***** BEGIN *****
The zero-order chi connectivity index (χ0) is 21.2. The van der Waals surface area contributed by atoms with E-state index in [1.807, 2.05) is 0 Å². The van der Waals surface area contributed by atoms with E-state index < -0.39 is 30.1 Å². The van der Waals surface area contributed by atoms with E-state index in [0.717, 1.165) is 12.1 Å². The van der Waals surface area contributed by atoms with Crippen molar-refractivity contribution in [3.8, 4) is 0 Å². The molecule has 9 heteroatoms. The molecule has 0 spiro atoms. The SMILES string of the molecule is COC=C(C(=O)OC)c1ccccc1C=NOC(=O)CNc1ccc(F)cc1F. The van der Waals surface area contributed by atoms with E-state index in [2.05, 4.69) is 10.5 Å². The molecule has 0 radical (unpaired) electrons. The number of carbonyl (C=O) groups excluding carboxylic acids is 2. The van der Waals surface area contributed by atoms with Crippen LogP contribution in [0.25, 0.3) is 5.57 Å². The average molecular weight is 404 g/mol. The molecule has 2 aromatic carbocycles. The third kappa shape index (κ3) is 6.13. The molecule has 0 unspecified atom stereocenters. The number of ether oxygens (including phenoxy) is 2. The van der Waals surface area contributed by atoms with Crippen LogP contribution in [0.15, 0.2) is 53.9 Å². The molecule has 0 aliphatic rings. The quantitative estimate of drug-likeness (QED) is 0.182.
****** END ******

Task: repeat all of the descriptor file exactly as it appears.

The zero-order chi connectivity index (χ0) is 21.2. The van der Waals surface area contributed by atoms with E-state index in [1.807, 2.05) is 0 Å². The van der Waals surface area contributed by atoms with E-state index < -0.39 is 30.1 Å². The van der Waals surface area contributed by atoms with E-state index in [0.717, 1.165) is 12.1 Å². The van der Waals surface area contributed by atoms with Crippen molar-refractivity contribution in [3.8, 4) is 0 Å². The molecule has 9 heteroatoms. The molecule has 0 spiro atoms. The SMILES string of the molecule is COC=C(C(=O)OC)c1ccccc1C=NOC(=O)CNc1ccc(F)cc1F. The van der Waals surface area contributed by atoms with E-state index in [2.05, 4.69) is 10.5 Å². The molecule has 0 radical (unpaired) electrons. The number of carbonyl (C=O) groups excluding carboxylic acids is 2. The van der Waals surface area contributed by atoms with Crippen LogP contribution in [0.25, 0.3) is 5.57 Å². The average molecular weight is 404 g/mol. The molecule has 2 aromatic carbocycles. The third kappa shape index (κ3) is 6.13. The molecule has 0 unspecified atom stereocenters. The number of ether oxygens (including phenoxy) is 2. The van der Waals surface area contributed by atoms with Crippen LogP contribution in [0.15, 0.2) is 53.9 Å². The molecule has 0 aliphatic rings. The quantitative estimate of drug-likeness (QED) is 0.182.